The truth about some relationships is that they're simply toxic. Many people divorce when that's the case, but if they have children, they could struggle with problems down the line. For some, that trouble appears in the form of one parent trying to block the other from seeing their children.
As a parent who intends to spend time with your children and who is eager to do so, not being able to see them because of the other parent's actions is unacceptable. Fortunately, you can go to the court and seek the enforcement of your visitation schedule.
Before you go to court, understand that enforcing an order means that the judge is going to step in and force the other person to comply with the visitation order. There usually is a punishment of some kind, which could hurt the other parent.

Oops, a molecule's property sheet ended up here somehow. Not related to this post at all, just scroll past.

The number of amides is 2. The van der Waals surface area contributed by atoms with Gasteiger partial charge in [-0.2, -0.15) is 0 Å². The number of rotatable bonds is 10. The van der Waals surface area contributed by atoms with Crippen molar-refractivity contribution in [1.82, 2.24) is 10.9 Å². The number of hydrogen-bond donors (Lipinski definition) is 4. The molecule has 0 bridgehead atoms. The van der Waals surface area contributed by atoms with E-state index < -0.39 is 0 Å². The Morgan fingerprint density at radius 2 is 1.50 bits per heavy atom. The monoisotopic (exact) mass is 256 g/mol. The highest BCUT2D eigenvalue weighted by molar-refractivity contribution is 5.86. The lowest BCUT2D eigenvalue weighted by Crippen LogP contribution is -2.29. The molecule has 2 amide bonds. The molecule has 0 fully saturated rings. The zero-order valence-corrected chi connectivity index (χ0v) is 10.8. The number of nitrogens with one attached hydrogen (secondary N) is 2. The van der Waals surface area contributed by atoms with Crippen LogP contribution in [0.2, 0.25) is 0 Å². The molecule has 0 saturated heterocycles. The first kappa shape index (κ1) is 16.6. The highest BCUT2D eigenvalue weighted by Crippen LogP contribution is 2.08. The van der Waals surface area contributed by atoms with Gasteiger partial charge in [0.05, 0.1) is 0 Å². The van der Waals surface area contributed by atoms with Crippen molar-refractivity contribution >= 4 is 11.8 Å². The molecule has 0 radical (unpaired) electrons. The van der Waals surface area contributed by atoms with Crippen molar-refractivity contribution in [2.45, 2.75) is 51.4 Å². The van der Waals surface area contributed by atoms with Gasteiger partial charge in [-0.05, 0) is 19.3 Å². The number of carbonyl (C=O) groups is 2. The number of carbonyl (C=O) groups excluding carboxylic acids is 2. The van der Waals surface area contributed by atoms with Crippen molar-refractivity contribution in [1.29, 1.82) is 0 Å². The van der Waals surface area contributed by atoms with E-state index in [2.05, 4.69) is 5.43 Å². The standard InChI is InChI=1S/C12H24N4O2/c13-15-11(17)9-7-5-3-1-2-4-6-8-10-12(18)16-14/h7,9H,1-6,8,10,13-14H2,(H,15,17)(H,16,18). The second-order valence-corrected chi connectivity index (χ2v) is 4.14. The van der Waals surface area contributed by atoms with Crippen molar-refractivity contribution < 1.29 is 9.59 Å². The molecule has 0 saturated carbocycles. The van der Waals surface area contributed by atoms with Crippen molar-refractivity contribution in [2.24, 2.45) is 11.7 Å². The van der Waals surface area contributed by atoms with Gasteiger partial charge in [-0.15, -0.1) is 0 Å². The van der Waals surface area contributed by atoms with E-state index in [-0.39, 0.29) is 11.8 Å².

People are encouraged to resolve their disputes outside court if possible, using alternative methods of dispute resolution such as mediation or arbitration. However, if you cannot resolve your dispute, then you can file for help from the court.
What do you need to take your case to court?
The most important thing to have is good documentation on what has happened in the past. Evidence, like threatening emails or text messages that say you can't see your children, could help. Your attorney will give you some ideas on the kinds of evidence that you might be able to collect, so you can bolster your case for assistance and even go as far as to ask for a modification of your custody schedule.